UW-Madison teaching assistant resigns after admitting to lying about being Black

UW-Madison teaching assistant CV Vitolo Haddad is really Italian

On the heels of the Jessica Krugcontroversy, yet another white academic has come clean about pretending to be a person of color.

According to reports, CV Vitolo-Haddad – a University of Wisconsin-Madison graduate student who identifies as non-binary and goes by ‘they’ or ‘them’ pronouns – has come clean about pretending to be Black and/or Latinx when in reality they is Italian.

In a Medium blog post, Vitolo-Haddad confessed to their duplicity, apologizing for “every ounce of heartbreak and betrayal” they caused by co-opting the Black experience in order to gain access to “Black organizing spaces.”

CV Vitolo-Haddad UW-Madison thegrio.com
(Credit: CV Vitolo-Haddad)

They also outlined several occasions when people took in their olive complexion and inquired about whether they were Black or not, opting to play along with people’s assumptions about their racial identity.

“In trying to sort through parts of who I am, I’ve taken some very wrong turns. I never really owned up to them as they became apparent, nor recognized the trail of damage behind me. The harm I caused is a result of my lack of courage, a preference for being vague and contradictory, uncertain and insecure. I want to make amends for every ounce of heartbreak and betrayal,” Vitolo-Haddad wrote.

A grad student in Wisconsin has resigned from their teaching position after lying about being Black.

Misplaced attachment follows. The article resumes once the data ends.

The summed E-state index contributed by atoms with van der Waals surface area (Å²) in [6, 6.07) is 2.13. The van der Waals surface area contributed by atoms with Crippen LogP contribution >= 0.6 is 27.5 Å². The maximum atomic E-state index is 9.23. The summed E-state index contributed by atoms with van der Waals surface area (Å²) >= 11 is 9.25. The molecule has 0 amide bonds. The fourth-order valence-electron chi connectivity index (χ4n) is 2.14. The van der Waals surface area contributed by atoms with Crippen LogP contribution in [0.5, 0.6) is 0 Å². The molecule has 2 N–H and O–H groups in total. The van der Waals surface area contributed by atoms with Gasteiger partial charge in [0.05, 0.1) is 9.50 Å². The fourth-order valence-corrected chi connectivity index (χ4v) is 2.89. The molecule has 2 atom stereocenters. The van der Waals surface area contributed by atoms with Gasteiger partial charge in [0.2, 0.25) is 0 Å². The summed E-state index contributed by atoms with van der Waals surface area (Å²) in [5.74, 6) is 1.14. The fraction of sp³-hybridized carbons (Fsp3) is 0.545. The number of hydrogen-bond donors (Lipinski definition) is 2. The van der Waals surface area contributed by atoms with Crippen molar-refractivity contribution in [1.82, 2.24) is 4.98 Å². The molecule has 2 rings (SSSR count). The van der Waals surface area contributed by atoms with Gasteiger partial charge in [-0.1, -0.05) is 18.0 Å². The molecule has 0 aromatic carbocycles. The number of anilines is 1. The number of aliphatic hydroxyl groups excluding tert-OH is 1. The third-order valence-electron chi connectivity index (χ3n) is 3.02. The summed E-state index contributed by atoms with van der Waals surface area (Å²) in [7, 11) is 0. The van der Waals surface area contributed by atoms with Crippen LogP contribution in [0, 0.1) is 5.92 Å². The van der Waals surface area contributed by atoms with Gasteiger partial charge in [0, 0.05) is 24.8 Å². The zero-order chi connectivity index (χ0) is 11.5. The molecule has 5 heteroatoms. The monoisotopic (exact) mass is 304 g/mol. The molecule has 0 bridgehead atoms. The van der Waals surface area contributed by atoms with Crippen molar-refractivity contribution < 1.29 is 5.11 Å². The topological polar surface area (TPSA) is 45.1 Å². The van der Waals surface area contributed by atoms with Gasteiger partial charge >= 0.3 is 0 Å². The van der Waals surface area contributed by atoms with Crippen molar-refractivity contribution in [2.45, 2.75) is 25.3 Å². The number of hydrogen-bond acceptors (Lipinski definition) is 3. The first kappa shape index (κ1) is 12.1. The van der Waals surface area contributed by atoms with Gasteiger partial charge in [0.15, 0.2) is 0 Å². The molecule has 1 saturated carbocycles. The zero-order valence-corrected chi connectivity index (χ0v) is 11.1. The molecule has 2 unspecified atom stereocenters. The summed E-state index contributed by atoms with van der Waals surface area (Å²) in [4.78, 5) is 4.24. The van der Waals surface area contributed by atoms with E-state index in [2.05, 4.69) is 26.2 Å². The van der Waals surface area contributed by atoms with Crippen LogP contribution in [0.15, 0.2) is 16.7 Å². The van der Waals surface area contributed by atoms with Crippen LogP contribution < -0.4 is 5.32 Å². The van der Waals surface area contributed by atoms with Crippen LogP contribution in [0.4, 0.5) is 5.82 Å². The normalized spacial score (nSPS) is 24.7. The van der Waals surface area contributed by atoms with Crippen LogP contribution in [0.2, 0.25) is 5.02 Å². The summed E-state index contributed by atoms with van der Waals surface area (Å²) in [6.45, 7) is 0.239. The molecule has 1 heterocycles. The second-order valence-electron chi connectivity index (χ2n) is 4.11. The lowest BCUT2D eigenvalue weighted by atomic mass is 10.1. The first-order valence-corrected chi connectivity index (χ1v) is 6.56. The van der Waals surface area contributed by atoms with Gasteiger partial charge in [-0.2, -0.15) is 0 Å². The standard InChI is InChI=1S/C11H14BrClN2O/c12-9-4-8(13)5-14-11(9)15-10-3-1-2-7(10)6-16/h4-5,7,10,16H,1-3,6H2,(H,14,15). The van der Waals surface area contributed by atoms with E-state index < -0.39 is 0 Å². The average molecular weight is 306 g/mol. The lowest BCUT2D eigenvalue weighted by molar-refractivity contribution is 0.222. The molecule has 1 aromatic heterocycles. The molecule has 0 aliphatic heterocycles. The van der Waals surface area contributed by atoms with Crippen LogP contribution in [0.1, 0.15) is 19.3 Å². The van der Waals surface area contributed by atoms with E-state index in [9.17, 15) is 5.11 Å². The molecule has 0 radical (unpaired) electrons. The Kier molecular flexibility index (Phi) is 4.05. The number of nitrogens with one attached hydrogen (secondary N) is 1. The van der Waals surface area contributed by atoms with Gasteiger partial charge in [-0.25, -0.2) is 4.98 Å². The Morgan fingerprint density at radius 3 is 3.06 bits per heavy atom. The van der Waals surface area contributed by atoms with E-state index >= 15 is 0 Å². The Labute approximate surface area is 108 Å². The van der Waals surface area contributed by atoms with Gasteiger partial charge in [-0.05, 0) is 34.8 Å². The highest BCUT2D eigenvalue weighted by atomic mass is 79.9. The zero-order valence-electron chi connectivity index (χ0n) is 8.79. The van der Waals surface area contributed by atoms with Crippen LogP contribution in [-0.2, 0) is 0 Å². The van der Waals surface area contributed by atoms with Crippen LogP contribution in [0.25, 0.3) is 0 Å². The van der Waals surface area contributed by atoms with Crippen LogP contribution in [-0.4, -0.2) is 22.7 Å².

CV Vitolo-Haddad said they’re of Southern Italian and Sicilian heritage. “When asked if I identify as Black, my answer should have always been ‘No,’” they wrote in a statement.

“I have let guesses about my ancestry become answers I wanted but couldn’t prove. I have let people make assumptions when I should have corrected them,” they continued before resigning from a teaching assistant job at the university as well as a post as the co-president of the Teaching Assistants’ Association (TAA).

“I know it will take a long time to remedy this damage. I don’t know how to begin repairing things yet, but I want to recognize the hurt,” they concluded. “The first step towards that, however, is to resign my position as co-president of the Teaching Assistants’ Association (TAA). I can’t redress harm while in a position of organizational power. Second, I have resigned from my teaching position at UW-Madison. Education is build on a foundation of trust and accountability, and until I repair that I should not be teaching.”

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